Management Coaching for New Managers

New Managers deserve to benefit from 1-2-1 Management Coaching.  Here's why...

During the first 3 months of 2020, Summit has been appointed to provide one-to-one Management Coaching for new managers. To clarify 'new', I mean appointed to their post within the past 6 months.

It is becoming increasingly clear that more organisations are understanding that simply appointing an individual to a people management position isn't going to guarantee s/he will be successful in their role. 

Even if s/he excelled in a completely unrelated role, was even a top performer or high flyer, the transition from working on your own initiative, being responsible for achieving your own goals, and being responsible only for yourself is the complete opposite of being responsible for a team which consists of individuals each with their own:-

  • Preferences re how they wish to work.
  • Personal values.
  • Personal standards.
  • Definitions of what is 'fair' and 'unfair, what's 'right' and 'wrong'...and more.

Quite a lot to consider, absorb and manage?  Absolutely.

Managing Former Peers

An additional challenge for new managers can be encountered when s/he begins to actually manage individuals who s/he previously worked alongside.  The absence of clear boundaries within this revised relationship status of 'Manager' and 'Subordinate' can easily result in the tough talks which may actually deserve to take place, not taking place.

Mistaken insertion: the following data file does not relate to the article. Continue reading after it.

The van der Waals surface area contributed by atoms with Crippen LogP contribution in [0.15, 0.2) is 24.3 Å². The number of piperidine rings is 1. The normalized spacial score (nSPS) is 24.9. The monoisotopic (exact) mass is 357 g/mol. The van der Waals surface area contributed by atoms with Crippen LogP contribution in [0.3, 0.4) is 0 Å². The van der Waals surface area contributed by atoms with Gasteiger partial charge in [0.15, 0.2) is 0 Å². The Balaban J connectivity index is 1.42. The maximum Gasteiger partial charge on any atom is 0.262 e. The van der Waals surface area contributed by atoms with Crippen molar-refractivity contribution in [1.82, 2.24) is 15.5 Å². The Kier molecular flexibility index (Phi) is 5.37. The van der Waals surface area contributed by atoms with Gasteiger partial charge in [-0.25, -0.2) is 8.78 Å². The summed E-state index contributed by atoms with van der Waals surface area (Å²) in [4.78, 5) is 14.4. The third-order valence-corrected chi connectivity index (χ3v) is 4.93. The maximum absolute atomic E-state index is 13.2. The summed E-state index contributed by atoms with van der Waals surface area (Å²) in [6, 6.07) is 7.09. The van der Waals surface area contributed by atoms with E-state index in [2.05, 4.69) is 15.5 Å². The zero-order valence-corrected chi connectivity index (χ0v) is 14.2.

Excessive Empathy being demonstrated by the Manager towards team members, partly because s/he wishes to be 'nice', but also because the Manager wishes to retain their good standing within the group.  Yes, excessive Empathy can lead to People Pleasing rather than value creation for the organisation.

Many participants who engage with Summit on a Management Coaching programme use exactly the same phrase to reflect their position.  "It's like being stuck between a rock and a hard place."  But rarely does the Manager actually inform their own Line Manager. Why?  Often this is because expressing concern about how they are feeling in their position as a Manager can feel like a personal failure.  Even though healthily expressing such a concern can be a very positive starting point from which to begin to learn, develop and prosper.

5 Top Tips To Transition To a New Manager Position

  1. Gain clarity from your own Line Manager re how s/he will position you (within your new role) with your team members.  
  2. Be absolutely clear on boundaries for performance, conduct, goal achievement, support available from you to your team members, and the support you welcome from them.
  3. Promote greater personal ownership - from understanding and delivering priorities, performance standards, problem solving and decision making (within pre-defined boundaries).
  4. Quickly deal with any individual who is not achieving at least minimum performance standards.  Few things damage a team's emotional engagement than a Manager abdicating responsibility for addressing poor performance.
  5. Focus on managing yourself - your focus, your time, your priorities, your efforts.  The more effectively you can manage yourself, the more effectively you can develop and manage an emotionally engaged, high performing team.

Find out more about the Summit range of Management Training courses by clicking here.  You are welcome to call us on 0845 052 3701 (UK) for a chat too if you wish. 

Posted by on March 12, 2020

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